Mural by the R.A.D collective on Railton road commemorating the 1981 uprising in Brixton
In June 2022 project intern Adassa McDonald Dixon and Brixton researcher Miranda Armstrong took a heritage walk in Brixton and its surround, visiting sites of cultural significance and examining attempts to remember its late twentieth century history. The following conversation explores what they saw on that walk and connects it to the research project’s questions of if, how, and for what purposes the urban town is recording its past.
MA: On this walk we agreed to include visits to sites where we knew the building of interest was no longer there, such as the former site of Brixton Black Women’s Centre at what used to be 41a Stockwell Green. We thought it was still important to go to places like that because one thing this research project is engaging with is hidden history, less-discussed yet significant histories that we can’t see.
AMD: Hidden histories are also about how we commemorate and memorialise events and figures, and I expected there to be more. When you’re in the heart of a community that has such a rich history, you expect to know it, to feel it. I hoped it would be visible and it wasn’t. It felt like a treasure hunt to find these secret places. Like ghost hunting, looking for these places that don’t exist anymore apart from in the memory of some people when you ask the right questions. Much of the radical history we sought out that day, such as Olive Morris’s fight for housing rights, are fights that are still being fought probably by some equally cool central figures whose names we don’t know yet.
MA: It definitely seems to be safer to talk about past periods and past figures and past movements rather than engage with struggles in the present.
AMD: It’s very hard to think about how to completely break out of that structure. It relates to the current conversation we’re all having at the minute about decolonising things, decolonising the curriculum, decolonising the archives, decolonising academia and that means thinking completely outside of the box. And recognising the limitations of how we currently herigitise and memorialise the inner city.
MA: I think murals are a new exciting form of historic preservation, like the recent one now on the 198 Gallery by the R.A.D mural collective (pictured above). There is also a mural series done across London but also in Brixton, which I found out about after our walk called ‘You are Enough’ by the visual artist Neequaye Dreph Dsane, otherwise known as Dreph. It recognises everyday black women. The subjects have each been on unique journeys and are inspirational in various ways. I really like that even though they’re not well known at societal level they’re still seen as worthy of recognition.
Mural of educator and artist Linette Kimpala by Dreph on Somerleyton Estate (from London Calling Blog)
AMD: What’s special about that series is that it’s about real women, people who exist in the community, and it tells relatable stories. In Brixton there has been a recent new move to ‘highlight’ black culture in Brixton – but in a very commercialised way. If we compare the ‘Come in Love, Stay in Peace’ mural on Brixton Road rail bridge to the ‘You Are Enough’ pieces, the latter has a deeper sense of poignancy and relevancy to the reality of the Black presence in Brixton. People definitely have their own opinions about graffiti, about whether or not it’s considered art but I think the bridge was in itself a record, an accumulation of art that reflects a history of individuals who make up the community, like a collaborative canvas. It seems to me that it was replaced by a purchased and sanitised show of Blackness. It reminded me of what Oumou Longley calls ‘selective visibility’ in regards to Black women (see Longley 2021). I think we can speak of a selective visibility or presentation of blackness in Brixton.
MA: Yes, street art is being managed and controlled and presented in an authorised way.
One mural in Brixton that really stands out for me is Children at Play by Stephen Pusey that was created in 1982. I think for me that image represents how black and brown children in school were at the coalface of multiculturalism during the 1970s and 1980s, in a way that maybe some of their parents weren’t. They had to fight against racism in those spaces, as some were labelled, simply ignored or stereotyped. They were fighting a struggle that some parents arguably did not understand. In the book Heart of the Race (Bryan, Dadzie and Scafe. 2018), black women’s childhoof experiences of schooling in England are documented and it touches on this (p. 61-82); the rapper and writer Akala has reflected on this in his work also (Akala 2018:65-88). I think that mural is quite unique for hinting at this history a little bit, even though it is, again, a sanitised image.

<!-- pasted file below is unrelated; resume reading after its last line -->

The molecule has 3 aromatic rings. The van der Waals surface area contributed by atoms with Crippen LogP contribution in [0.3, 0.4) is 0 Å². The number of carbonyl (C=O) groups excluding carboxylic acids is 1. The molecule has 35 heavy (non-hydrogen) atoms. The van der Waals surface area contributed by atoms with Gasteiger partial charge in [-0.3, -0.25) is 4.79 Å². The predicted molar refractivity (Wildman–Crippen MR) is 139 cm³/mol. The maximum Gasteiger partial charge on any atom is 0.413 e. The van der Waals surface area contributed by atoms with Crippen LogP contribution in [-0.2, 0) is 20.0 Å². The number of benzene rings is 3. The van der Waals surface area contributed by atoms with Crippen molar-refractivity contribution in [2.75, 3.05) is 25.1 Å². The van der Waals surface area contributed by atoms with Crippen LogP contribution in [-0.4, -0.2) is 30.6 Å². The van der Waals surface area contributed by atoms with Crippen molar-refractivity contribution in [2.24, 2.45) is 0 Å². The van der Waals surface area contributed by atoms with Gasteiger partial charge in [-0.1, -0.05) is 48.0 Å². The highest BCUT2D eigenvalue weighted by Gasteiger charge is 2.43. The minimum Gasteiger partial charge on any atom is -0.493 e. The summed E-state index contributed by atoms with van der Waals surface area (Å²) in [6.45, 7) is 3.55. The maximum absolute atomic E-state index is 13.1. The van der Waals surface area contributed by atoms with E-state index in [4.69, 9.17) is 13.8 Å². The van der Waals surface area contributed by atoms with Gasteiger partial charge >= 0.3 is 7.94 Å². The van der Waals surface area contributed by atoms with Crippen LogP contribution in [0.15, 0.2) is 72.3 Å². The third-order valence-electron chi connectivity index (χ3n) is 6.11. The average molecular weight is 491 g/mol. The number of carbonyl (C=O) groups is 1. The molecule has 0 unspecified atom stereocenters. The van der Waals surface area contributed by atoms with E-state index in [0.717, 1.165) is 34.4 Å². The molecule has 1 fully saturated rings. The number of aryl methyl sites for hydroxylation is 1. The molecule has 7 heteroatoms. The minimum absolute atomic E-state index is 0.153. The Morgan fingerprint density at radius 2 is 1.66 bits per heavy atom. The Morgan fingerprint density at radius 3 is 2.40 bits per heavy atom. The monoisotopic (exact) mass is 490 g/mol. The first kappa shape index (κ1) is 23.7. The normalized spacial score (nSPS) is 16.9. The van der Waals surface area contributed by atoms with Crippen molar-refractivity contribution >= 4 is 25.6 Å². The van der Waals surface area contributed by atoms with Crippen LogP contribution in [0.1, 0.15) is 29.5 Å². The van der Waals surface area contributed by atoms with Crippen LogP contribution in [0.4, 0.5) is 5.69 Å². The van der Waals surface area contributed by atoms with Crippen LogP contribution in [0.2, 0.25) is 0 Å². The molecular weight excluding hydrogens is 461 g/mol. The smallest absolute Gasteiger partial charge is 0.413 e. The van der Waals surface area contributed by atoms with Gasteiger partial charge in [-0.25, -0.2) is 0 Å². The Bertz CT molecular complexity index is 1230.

AMD: I think there’s a very interesting conversation to be had about generational experiences of racism, racial politics, activism, because we’re talking about completely different time periods. My primary school years were long after the primary school years in the 1960s that people like Olive Morris and Liz Obi experienced, and yet there’s lots of experiences that apply to both; That sense of difference between what a child experiences and the parent’s experience, of having to fight battles on your own or that your parents haven’t experienced. Secondly, I’d like to talk about the whole idea of multiculturalism and integration and how we present that. I definitely think you can look at that mural as a presentation of children of different ethnicities, all playing together as a community. But a diverse community doesn’t necessarily mean that it’s integrated or harmonious.
Children at Play by Stephen Pusey on Stockwell Park Walk
MA: In the literature, it talks about how in the 90s the multiculturalism of Brixton was developed into a narrative to attract investment (Mavrommatis 2010; Lees 2016), commodifying the ethnic mix and cultures. One tagline was the ‘United Colours of Brixton’, which borrowed from the slogan of the clothing brand Benetton. It is true that Brixton is a very diverse place but it seems that there isn’t much mixing between certain groups, they rub along ‘tectonically’ without becoming truly involved in each other’s lives (Butler and Robson 2001). Representations of harmonious multiculturalism gloss over uncomfortable realities.
AMD: Commodification is a really important term for this conversation. In the commodification of blackness, there are these buzzwords that are often used: “urban”, “ethic”, “exciting” and “the interesting”. It can seem as if the most interesting parts of the city are where the minorities are, like gay clubs in soho or the black parts of South London. I was thinking about the way that we share spaces and how we designate what space belongs to whom. In the research interviews with Yvonne Taylor, she lists places she frequented as a gay black woman, and these were places known as popular and safe in communities. Those spaces don’t exist in the same way now, especially amongst the same generation of people. Many have transformed into other things that are definitely not designated to each of those groups in the same way. Does this mean that multiculturalism has improved because there are less designated spaces for minorities? Or is it the opposite, that there has been an erosion of those original communities in those spaces?